(15 Jun 1999) Spanish/Nat

While tourism in Cuba has brought a much needed injection of cash into the local economy, it has also brought its share of problems.

The Cuban government has begun a purge within the tourism industry in an attempt to break ties between tourism and the sex trade.

A number of highly placed people within the state tourism agencies have lost their jobs over connections with a Mexican company linked to prostitution.

A decade of tourism has made some fundamental changes in the communist state of Cuba.

In the Caribbean, Cuba has been one of the top five tourist destinations over the past five years.

About 1.7 million visitors are expected this year, and 2 million in the year 2000.

The tourist industry has brought much needed cash to the Cuban economy which has been strangled by a 30-year-old American blockade.

The tourist cash has meant vital restoration to some of the historic buildings of Old Havana.

In one of the tourist resorts, a new 7 (m) million dollar hotel – “Breezes Jibacoa” – recently opened with much fanfare.

Italian capital funded the hotel, built on Jibacoa, east of Havana.

The Cuban Vice-President welcomed the opening, saying that soon all of Cuba would be a tourist destination, not just the resorts.

SOUNDBITE: (Spanish)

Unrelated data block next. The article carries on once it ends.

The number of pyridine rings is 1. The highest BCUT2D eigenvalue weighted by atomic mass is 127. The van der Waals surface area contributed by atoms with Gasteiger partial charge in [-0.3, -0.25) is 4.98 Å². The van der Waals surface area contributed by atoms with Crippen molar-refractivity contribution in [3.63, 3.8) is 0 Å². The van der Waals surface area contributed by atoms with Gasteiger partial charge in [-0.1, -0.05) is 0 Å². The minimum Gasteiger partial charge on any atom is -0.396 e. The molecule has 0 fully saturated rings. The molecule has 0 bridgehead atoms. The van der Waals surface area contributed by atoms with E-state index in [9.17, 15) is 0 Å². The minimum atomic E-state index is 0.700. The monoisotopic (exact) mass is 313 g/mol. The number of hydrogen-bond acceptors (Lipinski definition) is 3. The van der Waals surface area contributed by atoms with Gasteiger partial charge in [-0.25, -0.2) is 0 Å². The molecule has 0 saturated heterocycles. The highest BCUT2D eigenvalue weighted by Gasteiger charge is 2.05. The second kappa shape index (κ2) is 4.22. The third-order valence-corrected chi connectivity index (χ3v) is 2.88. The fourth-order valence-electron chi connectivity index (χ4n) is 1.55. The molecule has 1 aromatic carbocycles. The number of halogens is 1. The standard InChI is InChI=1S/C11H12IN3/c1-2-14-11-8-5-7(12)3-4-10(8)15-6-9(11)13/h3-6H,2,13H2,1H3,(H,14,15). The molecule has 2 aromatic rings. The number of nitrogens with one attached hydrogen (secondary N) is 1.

“I believe that here we can anticipate a future and that today we’re talking about the touristic centre of Varadero, Cayo Coco, Trinidad, and in the future the touristic centre will be all of Cuba.”
SUPER CAPTION: Carlos Lage, Cuban Vice-President

The tourist boom is not without its down side.

Locals not employed in the hotels are not allowed to visit.

Tourist money has not universally improved the income of Cubans either.

SOUNDBITE: (Spanish)
“There is no doubt that it is creating an unequal distribution of people’s income, that previously, following recent economic and social history, we were used to.”
SUPER CAPTION: Dr. Alfonso Casanova, Economic Vice-Minister

Those Cubans not involved in the tourism industry say they’re not benefiting.

This pensioner says his allowance hasn’t gone up, despite the inject of tourism cash into the economy.

SOUNDBITE: (Spanish)
“With 79 pesos, I can’t do it. I had hoped that they would raise it to 100, but it hasn’t gone up, and I live on this.”
SUPER CAPTION: Juana Menendez, Pensioner

A recent scandal surrounding a Mexican tourist operator has illustrated the damaging links between the sex trade and the tourism industry.

About ten chief employees from three state tourist organizations have lost their jobs because of supposed links with the Mexican company linked to prostitution.

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